More soldiers on active duty committed suicide than were killed by enemies in combat last year, according to a figure released by the Department of Defense.
Despite these alarming numbers — 177 active duty soldiers killed themselves, while 176 were killed by others in 2012 — many Americans turn a blind eye to the nation’s wars. Today’s college students belong to a war generation, but it doesn’t feel like it.
When Truman ordered troops into Korea, students protested. When American soldiers were sent to Vietnam, college kids formed Students for a Democratic Society. A few years ago Daniel Ellsberg, the man who leaked confidential government documents that led to the end of the Vietnam War, spoke on campus about the need to question the government’s narrative of war. Still, college students fall silent when it comes to demanding answers about the wars that have driven many of our peers to suicide and the policies that have failed to provide financial and emotional support to the men and women who took up the fight their country asked them to win.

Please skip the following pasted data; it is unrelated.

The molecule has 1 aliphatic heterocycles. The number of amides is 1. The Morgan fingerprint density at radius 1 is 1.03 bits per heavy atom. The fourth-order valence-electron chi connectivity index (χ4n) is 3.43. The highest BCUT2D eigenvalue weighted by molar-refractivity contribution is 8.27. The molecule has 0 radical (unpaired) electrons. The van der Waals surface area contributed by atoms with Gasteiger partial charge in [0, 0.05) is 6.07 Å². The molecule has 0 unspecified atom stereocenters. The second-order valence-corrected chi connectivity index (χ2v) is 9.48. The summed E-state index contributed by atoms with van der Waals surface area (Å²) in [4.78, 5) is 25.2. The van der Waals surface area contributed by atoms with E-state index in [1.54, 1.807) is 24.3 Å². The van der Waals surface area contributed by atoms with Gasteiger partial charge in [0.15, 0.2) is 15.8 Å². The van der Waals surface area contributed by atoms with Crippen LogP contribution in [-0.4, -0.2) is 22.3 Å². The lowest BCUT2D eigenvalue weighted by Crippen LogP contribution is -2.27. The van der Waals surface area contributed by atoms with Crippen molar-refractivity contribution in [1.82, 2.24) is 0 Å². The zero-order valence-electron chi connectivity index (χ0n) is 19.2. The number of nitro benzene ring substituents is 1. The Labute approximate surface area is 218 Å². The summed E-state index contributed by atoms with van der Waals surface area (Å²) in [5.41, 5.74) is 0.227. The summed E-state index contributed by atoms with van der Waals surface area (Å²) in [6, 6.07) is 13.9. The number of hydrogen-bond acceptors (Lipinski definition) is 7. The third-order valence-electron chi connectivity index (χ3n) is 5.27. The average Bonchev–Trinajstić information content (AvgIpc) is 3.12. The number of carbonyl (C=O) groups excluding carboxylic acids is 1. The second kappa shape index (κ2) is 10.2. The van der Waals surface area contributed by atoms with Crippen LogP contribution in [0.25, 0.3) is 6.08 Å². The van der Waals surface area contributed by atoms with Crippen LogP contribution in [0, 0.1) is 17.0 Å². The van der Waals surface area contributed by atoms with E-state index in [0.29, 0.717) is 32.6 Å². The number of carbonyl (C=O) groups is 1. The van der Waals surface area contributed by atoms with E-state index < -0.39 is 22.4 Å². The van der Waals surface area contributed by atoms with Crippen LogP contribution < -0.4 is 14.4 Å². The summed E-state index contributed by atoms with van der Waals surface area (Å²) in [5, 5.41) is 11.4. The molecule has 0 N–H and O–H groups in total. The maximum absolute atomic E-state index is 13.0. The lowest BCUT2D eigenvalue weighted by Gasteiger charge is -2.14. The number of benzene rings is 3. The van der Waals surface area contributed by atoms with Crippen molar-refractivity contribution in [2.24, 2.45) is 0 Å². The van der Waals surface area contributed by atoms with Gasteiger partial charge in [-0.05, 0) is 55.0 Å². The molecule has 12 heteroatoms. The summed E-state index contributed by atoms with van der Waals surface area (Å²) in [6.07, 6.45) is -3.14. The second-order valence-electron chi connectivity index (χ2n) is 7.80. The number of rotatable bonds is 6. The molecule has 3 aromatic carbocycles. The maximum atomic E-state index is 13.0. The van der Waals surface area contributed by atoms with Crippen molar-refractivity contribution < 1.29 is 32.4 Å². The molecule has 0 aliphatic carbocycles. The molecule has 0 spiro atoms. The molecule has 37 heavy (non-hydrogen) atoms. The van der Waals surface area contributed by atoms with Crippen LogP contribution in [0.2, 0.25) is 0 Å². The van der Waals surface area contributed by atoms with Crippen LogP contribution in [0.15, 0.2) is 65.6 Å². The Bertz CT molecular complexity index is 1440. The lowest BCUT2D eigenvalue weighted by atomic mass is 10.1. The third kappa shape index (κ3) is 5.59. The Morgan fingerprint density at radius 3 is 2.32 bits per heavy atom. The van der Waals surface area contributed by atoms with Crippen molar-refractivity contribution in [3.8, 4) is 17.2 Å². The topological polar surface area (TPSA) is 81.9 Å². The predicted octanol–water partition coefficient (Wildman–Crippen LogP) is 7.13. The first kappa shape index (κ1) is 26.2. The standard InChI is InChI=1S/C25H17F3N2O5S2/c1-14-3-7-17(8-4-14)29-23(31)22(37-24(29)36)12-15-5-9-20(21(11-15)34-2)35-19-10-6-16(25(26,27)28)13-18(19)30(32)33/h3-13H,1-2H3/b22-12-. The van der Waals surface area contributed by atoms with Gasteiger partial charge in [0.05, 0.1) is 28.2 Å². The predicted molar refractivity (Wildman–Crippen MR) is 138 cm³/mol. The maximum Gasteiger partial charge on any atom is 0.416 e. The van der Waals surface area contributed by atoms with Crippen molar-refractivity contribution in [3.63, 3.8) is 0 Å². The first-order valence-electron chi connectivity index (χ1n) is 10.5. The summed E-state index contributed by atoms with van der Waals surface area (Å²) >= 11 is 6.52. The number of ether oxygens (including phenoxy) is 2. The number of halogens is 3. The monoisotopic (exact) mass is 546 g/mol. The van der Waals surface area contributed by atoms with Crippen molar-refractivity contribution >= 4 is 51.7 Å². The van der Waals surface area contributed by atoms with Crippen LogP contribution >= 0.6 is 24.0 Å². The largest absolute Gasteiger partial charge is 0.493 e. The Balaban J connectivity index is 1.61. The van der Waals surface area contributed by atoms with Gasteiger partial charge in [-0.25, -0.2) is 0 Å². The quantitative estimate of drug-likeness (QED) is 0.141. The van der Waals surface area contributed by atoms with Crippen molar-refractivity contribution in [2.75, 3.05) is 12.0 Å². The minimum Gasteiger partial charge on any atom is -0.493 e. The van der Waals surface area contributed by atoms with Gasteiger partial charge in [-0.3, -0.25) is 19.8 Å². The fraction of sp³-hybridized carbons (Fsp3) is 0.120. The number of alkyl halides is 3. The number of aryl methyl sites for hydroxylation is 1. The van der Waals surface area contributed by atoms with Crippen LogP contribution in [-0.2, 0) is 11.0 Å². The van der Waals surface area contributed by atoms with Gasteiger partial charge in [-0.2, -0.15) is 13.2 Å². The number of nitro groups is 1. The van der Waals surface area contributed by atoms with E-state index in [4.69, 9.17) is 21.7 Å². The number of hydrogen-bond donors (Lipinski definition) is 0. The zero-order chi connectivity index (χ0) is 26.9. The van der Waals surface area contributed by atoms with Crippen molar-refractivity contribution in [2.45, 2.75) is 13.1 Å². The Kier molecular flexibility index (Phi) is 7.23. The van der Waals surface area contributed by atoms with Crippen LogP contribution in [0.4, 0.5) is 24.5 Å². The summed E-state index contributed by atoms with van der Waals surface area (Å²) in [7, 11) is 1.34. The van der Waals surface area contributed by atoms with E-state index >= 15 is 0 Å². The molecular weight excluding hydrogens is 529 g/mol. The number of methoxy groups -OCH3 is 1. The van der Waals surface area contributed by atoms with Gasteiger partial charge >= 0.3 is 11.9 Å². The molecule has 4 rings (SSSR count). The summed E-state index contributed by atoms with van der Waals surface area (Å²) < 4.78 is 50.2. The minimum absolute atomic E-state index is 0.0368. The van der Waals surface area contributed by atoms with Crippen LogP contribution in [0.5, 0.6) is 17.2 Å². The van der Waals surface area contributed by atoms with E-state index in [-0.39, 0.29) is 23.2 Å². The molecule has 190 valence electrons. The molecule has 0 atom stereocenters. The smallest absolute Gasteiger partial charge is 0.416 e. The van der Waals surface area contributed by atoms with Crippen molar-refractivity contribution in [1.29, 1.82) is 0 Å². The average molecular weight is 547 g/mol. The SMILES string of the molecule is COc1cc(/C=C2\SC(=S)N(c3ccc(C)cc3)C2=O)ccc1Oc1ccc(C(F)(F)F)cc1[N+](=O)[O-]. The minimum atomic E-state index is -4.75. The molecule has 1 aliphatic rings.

America’s wars are not just being fought abroad, our soldiers are bringing the battle home, and it’s critical that we, as a society, find ways to provide them with the resources they need to win. It’s too easy to see soldiers as patriots that go into battle with the training and mentality to handle what they have to do and return home to normal society. It doesn’t work that way, and it never has.
The role student activists play in the development of American policy cannot be lost. Academia is the heart of political and social thought, and right now America’s leadership must be reminded that the youth generation is willing to stand up to protect its peers. It’s not enough to click “like” on a Facebook post about aid to veterans returning home or post a status thanking the troops. The Internet and social media are important new tools to demanding justice, but “clicktivism” cannot fully replace outright, sign-yielding activism that has the historic significance to bring about real change. If college campuses around the country re-engage with the effort to police our nation’s leaders, we can force our government to give veterans the support they need at the same time academics hold politicians accountable for the wars they begin.